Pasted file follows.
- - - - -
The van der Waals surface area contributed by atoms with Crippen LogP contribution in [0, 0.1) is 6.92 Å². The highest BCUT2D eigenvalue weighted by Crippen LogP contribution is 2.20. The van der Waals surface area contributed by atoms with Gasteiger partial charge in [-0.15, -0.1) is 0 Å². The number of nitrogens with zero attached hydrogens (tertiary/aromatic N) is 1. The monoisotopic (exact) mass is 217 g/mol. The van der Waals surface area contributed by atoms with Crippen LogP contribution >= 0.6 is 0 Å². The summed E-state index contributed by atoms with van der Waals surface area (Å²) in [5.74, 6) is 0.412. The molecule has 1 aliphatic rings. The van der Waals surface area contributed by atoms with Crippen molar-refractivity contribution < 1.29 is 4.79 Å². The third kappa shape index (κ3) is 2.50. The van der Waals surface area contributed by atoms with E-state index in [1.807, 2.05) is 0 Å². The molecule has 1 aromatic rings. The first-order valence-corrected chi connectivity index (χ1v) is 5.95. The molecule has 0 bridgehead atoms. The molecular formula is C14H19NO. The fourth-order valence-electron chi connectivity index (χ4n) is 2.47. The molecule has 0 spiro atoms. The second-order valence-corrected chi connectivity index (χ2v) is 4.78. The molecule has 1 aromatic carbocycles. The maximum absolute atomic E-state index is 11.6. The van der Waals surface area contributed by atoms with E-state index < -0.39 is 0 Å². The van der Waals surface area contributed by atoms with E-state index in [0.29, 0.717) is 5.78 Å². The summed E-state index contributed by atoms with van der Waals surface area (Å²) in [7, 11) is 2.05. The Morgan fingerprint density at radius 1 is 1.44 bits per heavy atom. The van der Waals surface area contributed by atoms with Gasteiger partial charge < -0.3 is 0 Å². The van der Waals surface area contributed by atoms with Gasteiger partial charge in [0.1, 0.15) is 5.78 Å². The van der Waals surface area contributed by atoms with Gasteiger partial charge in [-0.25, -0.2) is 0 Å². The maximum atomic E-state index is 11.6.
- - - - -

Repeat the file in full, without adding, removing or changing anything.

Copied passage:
The van der Waals surface area contributed by atoms with Crippen LogP contribution in [0, 0.1) is 6.92 Å². The highest BCUT2D eigenvalue weighted by Crippen LogP contribution is 2.20. The van der Waals surface area contributed by atoms with Gasteiger partial charge in [-0.15, -0.1) is 0 Å². The number of nitrogens with zero attached hydrogens (tertiary/aromatic N) is 1. The monoisotopic (exact) mass is 217 g/mol. The van der Waals surface area contributed by atoms with Crippen LogP contribution >= 0.6 is 0 Å². The summed E-state index contributed by atoms with van der Waals surface area (Å²) in [5.74, 6) is 0.412. The molecule has 1 aliphatic rings. The van der Waals surface area contributed by atoms with Crippen molar-refractivity contribution < 1.29 is 4.79 Å². The third kappa shape index (κ3) is 2.50. The van der Waals surface area contributed by atoms with E-state index in [1.807, 2.05) is 0 Å². The molecule has 1 aromatic rings. The first-order valence-corrected chi connectivity index (χ1v) is 5.95. The molecule has 0 bridgehead atoms. The molecular formula is C14H19NO. The fourth-order valence-electron chi connectivity index (χ4n) is 2.47. The molecule has 0 spiro atoms. The second-order valence-corrected chi connectivity index (χ2v) is 4.78. The molecule has 1 aromatic carbocycles. The maximum absolute atomic E-state index is 11.6. The van der Waals surface area contributed by atoms with E-state index < -0.39 is 0 Å². The van der Waals surface area contributed by atoms with E-state index in [0.29, 0.717) is 5.78 Å². The summed E-state index contributed by atoms with van der Waals surface area (Å²) in [7, 11) is 2.05. The Morgan fingerprint density at radius 1 is 1.44 bits per heavy atom. The van der Waals surface area contributed by atoms with Gasteiger partial charge < -0.3 is 0 Å². The van der Waals surface area contributed by atoms with Gasteiger partial charge in [0.1, 0.15) is 5.78 Å². The van der Waals surface area contributed by atoms with Gasteiger partial charge in [-0.25, -0.2) is 0 Å². The maximum atomic E-state index is 11.6.